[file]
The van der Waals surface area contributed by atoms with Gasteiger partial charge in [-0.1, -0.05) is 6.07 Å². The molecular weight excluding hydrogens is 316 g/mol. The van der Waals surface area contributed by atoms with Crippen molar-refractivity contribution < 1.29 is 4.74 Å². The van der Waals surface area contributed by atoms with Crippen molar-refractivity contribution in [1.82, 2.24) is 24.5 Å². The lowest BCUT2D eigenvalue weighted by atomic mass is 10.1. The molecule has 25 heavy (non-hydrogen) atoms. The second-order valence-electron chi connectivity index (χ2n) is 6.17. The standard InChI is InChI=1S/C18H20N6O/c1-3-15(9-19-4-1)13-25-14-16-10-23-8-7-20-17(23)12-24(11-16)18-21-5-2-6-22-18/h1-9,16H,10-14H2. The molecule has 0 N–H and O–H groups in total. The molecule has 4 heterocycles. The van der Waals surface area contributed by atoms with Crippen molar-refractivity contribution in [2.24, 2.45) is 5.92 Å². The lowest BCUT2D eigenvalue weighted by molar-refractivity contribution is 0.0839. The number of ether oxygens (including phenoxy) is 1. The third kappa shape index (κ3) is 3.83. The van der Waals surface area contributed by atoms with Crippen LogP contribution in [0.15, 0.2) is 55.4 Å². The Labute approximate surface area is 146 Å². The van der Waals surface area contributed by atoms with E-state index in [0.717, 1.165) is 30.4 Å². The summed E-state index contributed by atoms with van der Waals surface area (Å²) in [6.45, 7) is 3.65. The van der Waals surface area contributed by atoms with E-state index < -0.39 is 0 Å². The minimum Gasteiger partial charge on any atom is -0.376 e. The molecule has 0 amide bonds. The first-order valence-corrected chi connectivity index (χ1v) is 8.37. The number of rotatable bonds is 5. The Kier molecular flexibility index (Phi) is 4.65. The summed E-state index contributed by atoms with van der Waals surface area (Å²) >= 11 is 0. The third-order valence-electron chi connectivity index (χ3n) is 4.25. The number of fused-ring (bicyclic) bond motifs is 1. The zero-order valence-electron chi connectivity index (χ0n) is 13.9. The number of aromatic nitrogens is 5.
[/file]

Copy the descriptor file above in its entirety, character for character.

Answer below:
The van der Waals surface area contributed by atoms with Gasteiger partial charge in [-0.1, -0.05) is 6.07 Å². The molecular weight excluding hydrogens is 316 g/mol. The van der Waals surface area contributed by atoms with Crippen molar-refractivity contribution < 1.29 is 4.74 Å². The van der Waals surface area contributed by atoms with Crippen molar-refractivity contribution in [1.82, 2.24) is 24.5 Å². The lowest BCUT2D eigenvalue weighted by atomic mass is 10.1. The molecule has 25 heavy (non-hydrogen) atoms. The second-order valence-electron chi connectivity index (χ2n) is 6.17. The standard InChI is InChI=1S/C18H20N6O/c1-3-15(9-19-4-1)13-25-14-16-10-23-8-7-20-17(23)12-24(11-16)18-21-5-2-6-22-18/h1-9,16H,10-14H2. The molecule has 0 N–H and O–H groups in total. The molecule has 4 heterocycles. The van der Waals surface area contributed by atoms with Crippen molar-refractivity contribution in [2.24, 2.45) is 5.92 Å². The lowest BCUT2D eigenvalue weighted by molar-refractivity contribution is 0.0839. The number of ether oxygens (including phenoxy) is 1. The third kappa shape index (κ3) is 3.83. The van der Waals surface area contributed by atoms with Crippen LogP contribution in [0.15, 0.2) is 55.4 Å². The Labute approximate surface area is 146 Å². The van der Waals surface area contributed by atoms with E-state index in [0.717, 1.165) is 30.4 Å². The summed E-state index contributed by atoms with van der Waals surface area (Å²) in [6.45, 7) is 3.65. The van der Waals surface area contributed by atoms with E-state index < -0.39 is 0 Å². The minimum Gasteiger partial charge on any atom is -0.376 e. The molecule has 0 amide bonds. The first-order valence-corrected chi connectivity index (χ1v) is 8.37. The number of rotatable bonds is 5. The Kier molecular flexibility index (Phi) is 4.65. The summed E-state index contributed by atoms with van der Waals surface area (Å²) >= 11 is 0. The third-order valence-electron chi connectivity index (χ3n) is 4.25. The number of fused-ring (bicyclic) bond motifs is 1. The zero-order valence-electron chi connectivity index (χ0n) is 13.9. The number of aromatic nitrogens is 5.